Paul Kirshen, one of scientists who authored the report, is conscious of the fact that these maps will strike a chord with people in Boston today in a way they might not have before Sandy’s landfall last October. "As scientists, we feel that the public should be receptive all the time to this sort of stuff," he says dryly. "But that’s not the reality."
Now Boston must begin to contend with the reality that it could be even more vulnerable than New York to rising sea levels. Much of Boston was historically built on land filled in and created out of estuaries and wetlands, and the ocean itself. Logan International Airport was built on man-made land. So were many of the high-end residences in the city’s Back Bay neighborhood.
"It’s interesting when we actually look at the maps," says Vivien Li, the president of The Boston Harbor Association. "Where it would be flooded is where we filled in."
This historic map of Boston, from 1640, shows a peninsular city with a dramatically different shape, inside the outlines of Boston as we know it today (as Boston College professor Jeffrey Howe writes, the ensuing sequence of landfill projects "also helps explain some of the peculiarities of the modern urban landscape. Boston streets, laid out in the 17th and 18th century, followed a coastline which has moved and avoided hills which are no longer there.")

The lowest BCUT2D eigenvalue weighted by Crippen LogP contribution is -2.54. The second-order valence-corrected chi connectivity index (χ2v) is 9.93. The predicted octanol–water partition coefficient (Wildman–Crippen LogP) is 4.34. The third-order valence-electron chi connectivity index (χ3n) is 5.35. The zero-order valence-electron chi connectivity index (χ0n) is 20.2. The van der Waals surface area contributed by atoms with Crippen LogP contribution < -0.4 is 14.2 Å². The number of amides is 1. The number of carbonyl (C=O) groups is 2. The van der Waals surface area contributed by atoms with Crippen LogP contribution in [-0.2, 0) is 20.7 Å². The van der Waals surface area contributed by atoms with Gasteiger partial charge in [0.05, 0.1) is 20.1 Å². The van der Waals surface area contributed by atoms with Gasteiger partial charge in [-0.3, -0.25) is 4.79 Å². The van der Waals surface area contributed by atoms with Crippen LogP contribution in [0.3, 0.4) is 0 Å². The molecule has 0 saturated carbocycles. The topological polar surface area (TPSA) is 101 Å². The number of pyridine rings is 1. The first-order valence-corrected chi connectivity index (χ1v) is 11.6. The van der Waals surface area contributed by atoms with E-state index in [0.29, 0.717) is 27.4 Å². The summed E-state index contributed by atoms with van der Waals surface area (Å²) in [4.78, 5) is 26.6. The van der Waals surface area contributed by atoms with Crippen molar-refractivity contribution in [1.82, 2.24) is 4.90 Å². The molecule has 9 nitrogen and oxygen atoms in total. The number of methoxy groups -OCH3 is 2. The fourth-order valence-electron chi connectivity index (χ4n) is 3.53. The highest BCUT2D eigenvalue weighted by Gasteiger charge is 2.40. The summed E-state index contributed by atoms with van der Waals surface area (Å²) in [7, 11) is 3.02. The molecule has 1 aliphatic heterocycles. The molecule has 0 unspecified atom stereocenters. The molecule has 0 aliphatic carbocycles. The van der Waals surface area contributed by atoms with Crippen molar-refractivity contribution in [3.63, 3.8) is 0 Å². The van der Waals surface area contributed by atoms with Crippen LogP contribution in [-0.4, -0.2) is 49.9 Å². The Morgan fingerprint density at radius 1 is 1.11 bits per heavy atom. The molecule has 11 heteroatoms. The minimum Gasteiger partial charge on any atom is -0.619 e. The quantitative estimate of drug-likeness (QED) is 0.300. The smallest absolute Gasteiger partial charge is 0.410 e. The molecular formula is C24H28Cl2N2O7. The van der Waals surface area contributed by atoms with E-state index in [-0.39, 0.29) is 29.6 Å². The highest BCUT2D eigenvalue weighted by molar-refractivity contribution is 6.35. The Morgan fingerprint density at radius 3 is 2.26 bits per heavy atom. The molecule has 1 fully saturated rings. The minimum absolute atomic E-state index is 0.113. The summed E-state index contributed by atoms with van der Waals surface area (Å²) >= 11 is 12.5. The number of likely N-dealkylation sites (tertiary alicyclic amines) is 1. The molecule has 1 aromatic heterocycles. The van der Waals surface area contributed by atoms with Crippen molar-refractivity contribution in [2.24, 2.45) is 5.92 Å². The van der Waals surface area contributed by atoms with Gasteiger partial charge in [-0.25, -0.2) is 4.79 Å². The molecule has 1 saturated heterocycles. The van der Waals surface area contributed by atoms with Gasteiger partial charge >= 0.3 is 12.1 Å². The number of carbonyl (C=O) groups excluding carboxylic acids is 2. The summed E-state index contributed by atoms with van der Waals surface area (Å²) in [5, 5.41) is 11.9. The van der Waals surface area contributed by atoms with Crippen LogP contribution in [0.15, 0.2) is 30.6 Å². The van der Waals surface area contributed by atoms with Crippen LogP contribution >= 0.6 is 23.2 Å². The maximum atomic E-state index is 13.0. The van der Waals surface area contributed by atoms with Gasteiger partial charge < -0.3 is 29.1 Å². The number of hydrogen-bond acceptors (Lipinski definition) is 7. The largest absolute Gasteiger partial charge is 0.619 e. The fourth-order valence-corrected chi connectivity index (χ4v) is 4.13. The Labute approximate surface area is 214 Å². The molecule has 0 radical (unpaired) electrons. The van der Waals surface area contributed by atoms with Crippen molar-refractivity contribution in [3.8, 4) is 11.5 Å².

On an individual building-by-building basis, the report suggests that every property in those flood zones will need to begin to think about adaptations today. The scale of such an undertaking seems overwhelming, but local businesses that have previewed the report no longer sound as if they're shirking the challenge. "None of them are saying 'oh this is never going to happen, forget it, you environmentalists are just overreacting,'" Li says. "But rather ‘how much time do we have?'"
The answer, according to scientist Ellen Douglas, who also worked on the report, is that the city is quickly running out of time – especially given that it will take years to prepare. “We can’t just decide to adapt the city next year," she says. But the report attempts to argue that changes today are doable (the report includes two case study assessments of buildings on particularly susceptible ground).